SPDIF KeepAlive for Home Theatre PC

Optical SPDIF Connector


I suggest you look at Veg’s SoundKeeper tool first and see if it does what you need. It looks like a much cleaner and more efficient tool than mine (which is now nearly 10 years old! :o). Nice work Veg.

After building a new Home Theatre PC I’ve discovered that the onboard IDT audio has a problem with the SPDIF output, or at least my Sony receiver has a problem with it! Every time a sound is played it causes the SPDIF input on the receiver to initialise which takes about 500 milliseconds, after the sound has finished the SPDIF goes back to sleep. As a result the first 500ms is lost off every sound that is played; not really a problem if you’re watching a movie but for applications that have little blips as you navigate around these sounds tend to get missed altogether; such is the case in MediaPortal the HTPC application I use.

My old motherboard with Nforce sound didn’t have this problem the SPDIF remained “active” all the time.

After much searching I did find a few other people with the same problem but no solution so I’ve written a small .NET application called SPDIFKeepAlive. It does just that. It sits in the system tray and continuously plays a silent wave file to keep SPDIF port active.

SPDIFKeepAlive Settings

Hope this is helpful for others, leave comments for bugs / feature requests etc

Version History

Version 1.0

  • Initial release

Version 1.1

  • Added new output options

Version 1.2 (Current Version)

  • Fixed auto play on startup
  • Added auto-restart option
SPDIFKeepAlive (9788 downloads)

(.Net 2.0 Required)

Source Code – Feel free to do what you like with this (no license)
SPDIF Keep Alive Source (1452 downloads)

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56 Responses to SPDIF KeepAlive for Home Theatre PC

  1. eitam June 20, 2020 at 2:31 am #

    THANKS 🙂

  2. KGN January 21, 2020 at 5:37 pm #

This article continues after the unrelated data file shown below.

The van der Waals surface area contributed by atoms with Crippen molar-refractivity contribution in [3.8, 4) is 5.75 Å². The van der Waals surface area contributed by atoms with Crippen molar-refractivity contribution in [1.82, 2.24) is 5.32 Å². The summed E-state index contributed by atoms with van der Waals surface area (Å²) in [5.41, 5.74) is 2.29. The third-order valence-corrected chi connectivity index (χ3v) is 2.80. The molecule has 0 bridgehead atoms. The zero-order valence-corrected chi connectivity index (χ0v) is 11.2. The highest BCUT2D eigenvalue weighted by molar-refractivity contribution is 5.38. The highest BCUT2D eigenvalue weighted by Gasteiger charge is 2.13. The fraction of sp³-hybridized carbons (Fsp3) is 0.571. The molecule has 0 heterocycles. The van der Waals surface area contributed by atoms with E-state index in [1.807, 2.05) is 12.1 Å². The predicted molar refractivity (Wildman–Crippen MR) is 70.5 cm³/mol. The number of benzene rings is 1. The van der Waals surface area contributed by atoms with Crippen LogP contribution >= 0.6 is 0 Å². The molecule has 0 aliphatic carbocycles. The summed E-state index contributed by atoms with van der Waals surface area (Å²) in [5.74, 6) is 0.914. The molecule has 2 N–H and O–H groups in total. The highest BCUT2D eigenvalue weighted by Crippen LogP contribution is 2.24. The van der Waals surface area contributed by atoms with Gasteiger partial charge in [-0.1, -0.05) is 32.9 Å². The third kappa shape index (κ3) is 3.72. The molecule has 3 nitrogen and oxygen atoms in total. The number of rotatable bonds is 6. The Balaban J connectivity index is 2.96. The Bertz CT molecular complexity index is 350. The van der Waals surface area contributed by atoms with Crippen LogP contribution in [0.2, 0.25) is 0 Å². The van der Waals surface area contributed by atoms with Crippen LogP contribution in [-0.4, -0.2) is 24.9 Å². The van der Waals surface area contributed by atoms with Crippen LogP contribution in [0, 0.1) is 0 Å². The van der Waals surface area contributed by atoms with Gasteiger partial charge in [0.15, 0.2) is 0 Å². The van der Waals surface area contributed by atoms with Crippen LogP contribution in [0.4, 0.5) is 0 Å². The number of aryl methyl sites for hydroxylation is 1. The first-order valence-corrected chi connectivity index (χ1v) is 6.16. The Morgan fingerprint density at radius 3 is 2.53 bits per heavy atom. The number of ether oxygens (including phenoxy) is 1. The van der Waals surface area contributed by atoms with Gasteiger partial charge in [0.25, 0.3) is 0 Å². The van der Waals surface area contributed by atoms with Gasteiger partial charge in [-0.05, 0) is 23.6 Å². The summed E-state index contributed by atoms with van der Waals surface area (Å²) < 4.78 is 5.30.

please unsubscribe me,
    I tried the option of getting an email “access your personal management page” not receiving a message or anything. – Thanks

  3. Omi Azad January 21, 2020 at 10:29 am #

    The download link seems broken. Can you please fix it?

  4. KGN November 7, 2019 at 12:05 am #

    Hello Thank you first all, I Tried out another program soundkeeper but it would only be active if I had a S/PDIF Device enabled and active, with my new sound card the HT OMEGA eCLARO, I had to get support setting it up and working- in the end I have to disable in the windows settings s/pdif and use the other option to get the S/PDIF output working with Dolby Digital Live, the card is weird it just has ‘sort of a S/PDIF pass-through option / ability within the sound cards program itself….

    so with the S/PDIF in windows devices disabled, and the sound cards program DD-LIVE over S/PDIF set to on / enabled everything works.

    Anyways your program works well so far, I set it to silence, start, save+hide, good to go!!


  5. MrDontCare July 17, 2018 at 7:54 am #

    Thank you so much, this is just what I needed. Finally I don’t have to start my soundbar every 10min when there is no sound coming from my pc. I have the Philips Sound Speaker HTL2160T connected true SPDIF from my pc. This has been bugging me for the last two years haha

    Again, thanks for this amazing software.

  6. wade March 13, 2018 at 7:26 am #

    thanks a bunch, I have a Insignia sound bar hooked up via spdif and this actually works to keep it from going to sleep and I now get notifications from apps… Thanks !

  7. VEG December 24, 2017 at 7:50 am #

    I had written a smaller program for solving the same task (less than 20KB).
    Maybe somebody will like it. The source code is also available.

    • RhysGoodwin December 24, 2017 at 8:16 am #

      Good stuff VEG! I llike how you even did a little comparison table. That’s so cute. Anyway your code is clearly superior to mine :). Once I’m back on my laptop I’ll update the post to point people to your blog. I love efficiency. Have a great Christmas (if that’s a thing for you). Cheers, Rhys